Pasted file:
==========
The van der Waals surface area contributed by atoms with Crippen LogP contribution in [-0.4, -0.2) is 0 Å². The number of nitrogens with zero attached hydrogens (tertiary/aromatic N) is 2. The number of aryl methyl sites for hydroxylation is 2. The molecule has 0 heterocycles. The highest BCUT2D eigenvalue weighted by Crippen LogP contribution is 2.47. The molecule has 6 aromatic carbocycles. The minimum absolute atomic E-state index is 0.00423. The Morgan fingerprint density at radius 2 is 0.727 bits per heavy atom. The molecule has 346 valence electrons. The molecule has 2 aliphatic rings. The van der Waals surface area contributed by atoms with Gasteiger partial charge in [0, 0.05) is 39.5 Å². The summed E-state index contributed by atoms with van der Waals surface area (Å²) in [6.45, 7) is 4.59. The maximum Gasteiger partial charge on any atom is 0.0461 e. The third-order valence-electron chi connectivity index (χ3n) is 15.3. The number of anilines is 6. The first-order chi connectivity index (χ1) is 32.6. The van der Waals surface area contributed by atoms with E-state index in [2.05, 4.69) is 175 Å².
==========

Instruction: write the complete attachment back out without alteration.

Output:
The van der Waals surface area contributed by atoms with Crippen LogP contribution in [-0.4, -0.2) is 0 Å². The number of nitrogens with zero attached hydrogens (tertiary/aromatic N) is 2. The number of aryl methyl sites for hydroxylation is 2. The molecule has 0 heterocycles. The highest BCUT2D eigenvalue weighted by Crippen LogP contribution is 2.47. The molecule has 6 aromatic carbocycles. The minimum absolute atomic E-state index is 0.00423. The Morgan fingerprint density at radius 2 is 0.727 bits per heavy atom. The molecule has 346 valence electrons. The molecule has 2 aliphatic rings. The van der Waals surface area contributed by atoms with Gasteiger partial charge in [0, 0.05) is 39.5 Å². The summed E-state index contributed by atoms with van der Waals surface area (Å²) in [6.45, 7) is 4.59. The maximum Gasteiger partial charge on any atom is 0.0461 e. The third-order valence-electron chi connectivity index (χ3n) is 15.3. The number of anilines is 6. The first-order chi connectivity index (χ1) is 32.6. The van der Waals surface area contributed by atoms with E-state index in [2.05, 4.69) is 175 Å².